Tyson Fury’s life changed forever after beating Wladimir Klitschko, but it hasn’t been all wine and roses according to “The Gypsy King.”
This past Monday marked the seven-year anniversary of Fury’s momentous victory over Klitschko, one of the greatest heavyweight boxing champions of all time and a fighter who hadn’t taken a loss in 11 years before dropping a unanimous decision to Fury at a sold-out show in Dusseldorf, Germany. The win made Fury the undisputed heavyweight king and pushed him into another level of stardom, a change that he says was for the worse in the long run.
“I think it was a s*** night, to be honest,” Fury said on The MMA Hour. “I think it was a curse. It’s been a pretty s***** seven years since. It was a fantastic 27 years leading to it, but a s***** years since. It’s almost been a curse beating Wladimir Klitschko. It was obviously an Everest climbed and a heavyweight champion taken out, but it has its pros and cons, for sure.”
Fury fights Derek Chisora in a trilogy bout Saturday at Tottenham Hotspur Stadium in London, a bout that marks his return to competition after announcing a retirement this past August.
Since defeating Klitschko in November 2015, Fury has had his ups and downs with continued success inside the ring including a thrilling three-fight series against Deontay Wilder and issues outside of the ring such as the mental health struggles that he has spoke openly about. Fury attributes much of those struggles to his high-stress career, which was only made more so by the fame and glory that has come his way since his historic victory.
“You say I got everything I ever wanted, I never really wanted all the fame and all the s*** that comes with being a champion,” Fury said. “That wasn’t what I was about. I got everything I ever wanted by beating Klitschko, just getting that victory over him. … It takes over your life. You don’t own your own life anymore. You can’t go anywhere. You can’t live a normal life. So it’s not what I wanted and it’s not a great life. It sucks d***. It’s not good because you don’t have your own life anymore. I’m stuck where I have to be taunted by people wherever I go. I can’t go out with my family, I can’t just be a normal guy no more. I’ve got to be this heavyweight champion, heavyweight boxer who gets hassled by everyone else.
“So yeah, it’s not all what I wanted. I didn’t really know what I was getting myself in for, to be fair. I wanted the victory over Klitschko, but I didn’t want what came with it. I just wanted to fight to win. That’s what I wanted. So yeah, there was a lot of turmoil and struggle within that seven years. Three of those seven years were s*****, horrible, suicidal, and two of them were out to COVID and then the other two were activity and God.”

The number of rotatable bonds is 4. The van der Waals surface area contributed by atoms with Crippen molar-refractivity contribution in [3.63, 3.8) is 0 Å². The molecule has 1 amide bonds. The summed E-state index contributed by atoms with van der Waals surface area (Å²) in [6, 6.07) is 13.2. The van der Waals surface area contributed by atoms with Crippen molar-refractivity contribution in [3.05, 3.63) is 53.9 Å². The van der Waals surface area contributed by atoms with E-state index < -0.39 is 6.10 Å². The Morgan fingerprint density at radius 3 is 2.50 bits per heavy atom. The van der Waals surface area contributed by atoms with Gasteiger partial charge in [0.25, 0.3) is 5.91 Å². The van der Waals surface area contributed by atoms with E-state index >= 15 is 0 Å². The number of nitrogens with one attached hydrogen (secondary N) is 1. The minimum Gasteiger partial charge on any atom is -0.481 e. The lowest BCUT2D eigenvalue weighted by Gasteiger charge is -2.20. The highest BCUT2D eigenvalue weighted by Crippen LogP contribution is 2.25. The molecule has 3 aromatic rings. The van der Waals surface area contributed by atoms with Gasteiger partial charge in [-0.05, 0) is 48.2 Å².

None of that is to say that Fury regrets defeating Klitschko as the achievement marked a major milestone in his illustrious career. However, it’s not just what the win meant to Fury that makes the fight so special, it’s the effect that Fury believes it had on Klitschko, who fought once more before retiring in 2017 (an immediate rematch between Fury and Klitschko scheduled for July 2016 was postponed due to a Fury injury and eventually canceled as Fury dealt with an anti-doping violation and various health concerns).
Fury is happy to shovel dirt on his former foe as he feels Klitschko has long disrespected him.
“He’s just a piece of s***,” Fury said. “All these years later, he don’t like me and I don’t like him, and that’s a fact. I didn’t do f*** all to him ever. Nothing. I just tried to build a fight with him and all the time since he’s just been bitter towards me. All the time.
“He’s never given me credit for beating him. Never. It wasn’t how good I was or anything or what I did right, it was what he didn’t do. That’s what will haunt Klitschko forever.”
Had Fury lost to Klitschko, it’s anyone’s guess where his path may have gone instead. But it’s a possibility that Fury hasn’t and never will entertain, whether talking about Klitschko or anyone else.
“I can’t really think about losing fights ever,” Fury said. “I’ve never thought about losing a fight. Even when I’m on my back in the middle of the ring, looking up at the stars, I still don’t think about losing. I think about f****** people up when I’m down there. That’s the crazy thing.
“Because even when I got put down twice in Round 4 against Wilder, the biggest puncher in history, I was thinking, ‘Right, you’re f***** now m***********. You’re getting it.’ That’s what I do.”